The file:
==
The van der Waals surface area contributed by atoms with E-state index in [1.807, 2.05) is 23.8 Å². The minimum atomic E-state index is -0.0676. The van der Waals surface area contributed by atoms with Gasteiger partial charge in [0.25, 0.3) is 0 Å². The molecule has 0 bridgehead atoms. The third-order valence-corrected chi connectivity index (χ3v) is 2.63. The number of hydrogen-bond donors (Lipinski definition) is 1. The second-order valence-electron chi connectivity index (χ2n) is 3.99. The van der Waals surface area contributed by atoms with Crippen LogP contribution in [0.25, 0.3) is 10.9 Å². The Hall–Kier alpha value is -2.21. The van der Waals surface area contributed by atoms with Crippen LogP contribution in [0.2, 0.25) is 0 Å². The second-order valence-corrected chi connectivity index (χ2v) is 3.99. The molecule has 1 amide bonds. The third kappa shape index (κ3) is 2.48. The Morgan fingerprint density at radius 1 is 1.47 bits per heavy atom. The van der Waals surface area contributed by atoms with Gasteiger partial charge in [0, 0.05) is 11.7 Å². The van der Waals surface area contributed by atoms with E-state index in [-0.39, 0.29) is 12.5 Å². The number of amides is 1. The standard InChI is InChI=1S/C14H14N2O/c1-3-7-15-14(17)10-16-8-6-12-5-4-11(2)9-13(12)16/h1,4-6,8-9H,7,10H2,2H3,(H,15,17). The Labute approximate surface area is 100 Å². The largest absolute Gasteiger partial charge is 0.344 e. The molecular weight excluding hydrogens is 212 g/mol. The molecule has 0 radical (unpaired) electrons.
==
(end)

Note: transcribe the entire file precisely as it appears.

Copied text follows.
The van der Waals surface area contributed by atoms with E-state index in [1.807, 2.05) is 23.8 Å². The minimum atomic E-state index is -0.0676. The van der Waals surface area contributed by atoms with Gasteiger partial charge in [0.25, 0.3) is 0 Å². The molecule has 0 bridgehead atoms. The third-order valence-corrected chi connectivity index (χ3v) is 2.63. The number of hydrogen-bond donors (Lipinski definition) is 1. The second-order valence-electron chi connectivity index (χ2n) is 3.99. The van der Waals surface area contributed by atoms with Crippen LogP contribution in [0.25, 0.3) is 10.9 Å². The Hall–Kier alpha value is -2.21. The van der Waals surface area contributed by atoms with Crippen LogP contribution in [0.2, 0.25) is 0 Å². The second-order valence-corrected chi connectivity index (χ2v) is 3.99. The molecule has 1 amide bonds. The third kappa shape index (κ3) is 2.48. The Morgan fingerprint density at radius 1 is 1.47 bits per heavy atom. The van der Waals surface area contributed by atoms with Gasteiger partial charge in [0, 0.05) is 11.7 Å². The van der Waals surface area contributed by atoms with E-state index in [-0.39, 0.29) is 12.5 Å². The number of amides is 1. The standard InChI is InChI=1S/C14H14N2O/c1-3-7-15-14(17)10-16-8-6-12-5-4-11(2)9-13(12)16/h1,4-6,8-9H,7,10H2,2H3,(H,15,17). The Labute approximate surface area is 100 Å². The largest absolute Gasteiger partial charge is 0.344 e. The molecular weight excluding hydrogens is 212 g/mol. The molecule has 0 radical (unpaired) electrons.